CHANGEOVER IN CHARLOTTE: The Charlotte Bobcats should expect to pay at least $2 million to convert the signs at their building after its April name change from Charlotte Bobcats Arena to Time Warner Cable Arena, a consultant working with the club said.
Michael Rowe and Anthony James Partners, the firm where he is a principal, met with the Bobcats last week to determine the how to proceed with the changeover at the three-year-old facility.
Most likely, the club will spend a few million more, changing not only the arena name on interior and exterior signs but also installing some new LED signs with video capabilities and upgrading others.
Additional signs will include those identifying Time Warner’s interactive area showcasing its products and services near the main entrance.
The revamped space will replace the maps of North Carolina and South Carolina adorning the walls above each side of the largest entry into the bowl. Most of the changes should be completed by the time the new NBA season starts in the fall, Bobcats spokesman Michael Thompson said.
Anthony James Partners also helped the San Antonio Spurs rebrand AT&T Center.
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Developers for the ECHL facility opening in Toledo in 2009 expect it to be the nation’s first new LEED-certified pro sports arena.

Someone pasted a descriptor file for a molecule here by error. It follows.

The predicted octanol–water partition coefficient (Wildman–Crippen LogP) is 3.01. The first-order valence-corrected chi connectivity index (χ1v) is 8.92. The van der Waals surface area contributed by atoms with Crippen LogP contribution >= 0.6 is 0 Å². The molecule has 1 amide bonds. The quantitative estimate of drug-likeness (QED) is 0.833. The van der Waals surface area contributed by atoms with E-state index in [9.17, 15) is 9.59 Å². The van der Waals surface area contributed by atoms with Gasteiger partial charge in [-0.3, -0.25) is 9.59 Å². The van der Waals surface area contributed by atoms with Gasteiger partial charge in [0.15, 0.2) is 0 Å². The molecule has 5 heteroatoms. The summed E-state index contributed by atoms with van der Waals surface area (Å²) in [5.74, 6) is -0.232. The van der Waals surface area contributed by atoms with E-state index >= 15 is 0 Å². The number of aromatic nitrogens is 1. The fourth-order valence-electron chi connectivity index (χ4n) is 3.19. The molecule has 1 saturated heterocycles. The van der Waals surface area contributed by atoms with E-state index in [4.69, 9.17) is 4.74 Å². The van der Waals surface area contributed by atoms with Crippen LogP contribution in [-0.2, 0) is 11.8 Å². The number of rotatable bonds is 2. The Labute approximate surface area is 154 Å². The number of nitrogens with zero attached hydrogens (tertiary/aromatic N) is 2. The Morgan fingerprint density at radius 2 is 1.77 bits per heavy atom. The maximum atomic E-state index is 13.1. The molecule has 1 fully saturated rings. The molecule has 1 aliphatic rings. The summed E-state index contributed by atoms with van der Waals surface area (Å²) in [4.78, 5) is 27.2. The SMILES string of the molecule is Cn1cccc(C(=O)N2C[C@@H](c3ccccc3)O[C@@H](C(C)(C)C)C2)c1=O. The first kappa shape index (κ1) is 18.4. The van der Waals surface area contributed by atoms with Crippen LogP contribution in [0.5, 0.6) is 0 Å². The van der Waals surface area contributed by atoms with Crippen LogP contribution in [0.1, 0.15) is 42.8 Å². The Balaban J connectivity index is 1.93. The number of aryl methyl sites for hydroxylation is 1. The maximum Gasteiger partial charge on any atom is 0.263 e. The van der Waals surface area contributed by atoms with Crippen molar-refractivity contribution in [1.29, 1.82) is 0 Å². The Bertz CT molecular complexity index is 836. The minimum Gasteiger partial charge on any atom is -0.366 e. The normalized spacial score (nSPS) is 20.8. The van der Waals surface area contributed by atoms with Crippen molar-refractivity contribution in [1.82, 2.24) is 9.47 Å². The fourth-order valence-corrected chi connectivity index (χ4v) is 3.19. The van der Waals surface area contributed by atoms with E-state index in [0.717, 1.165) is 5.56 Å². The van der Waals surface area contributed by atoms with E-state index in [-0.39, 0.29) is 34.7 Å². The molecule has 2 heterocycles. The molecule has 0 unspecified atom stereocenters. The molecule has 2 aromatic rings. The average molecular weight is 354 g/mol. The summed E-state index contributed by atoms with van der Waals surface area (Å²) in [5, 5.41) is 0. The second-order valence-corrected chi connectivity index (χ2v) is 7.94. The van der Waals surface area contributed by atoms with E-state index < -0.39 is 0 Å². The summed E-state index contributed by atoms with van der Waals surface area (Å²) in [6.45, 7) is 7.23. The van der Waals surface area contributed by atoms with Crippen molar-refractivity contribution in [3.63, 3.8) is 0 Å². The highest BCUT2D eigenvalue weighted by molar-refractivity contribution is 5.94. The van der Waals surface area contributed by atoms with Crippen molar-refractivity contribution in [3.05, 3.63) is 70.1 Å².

The nonprofit U.S. Green Building Council started the Leadership in Energy and Environmental Design program, known as LEED, in 2000 as a voluntary benchmark for the design, construction and operation of green buildings worldwide. Buildings score points toward certification by meeting environmental standards in six categories.
“Everybody wants to be first,” said Tom Tingle, vice president for HNTB, the architect designing the $74 million Lucas County Arena. “It’s bragging rights, and being in the same circle as other premier projects.”
There are five LEED-certified sports venues in the U.S.: the Utah Olympic Oval, the Detroit Lions training facility, UConn’s football practice facility, a minor league/college ballpark in Pennsylvania, and Nationals Park in Washington, D.C.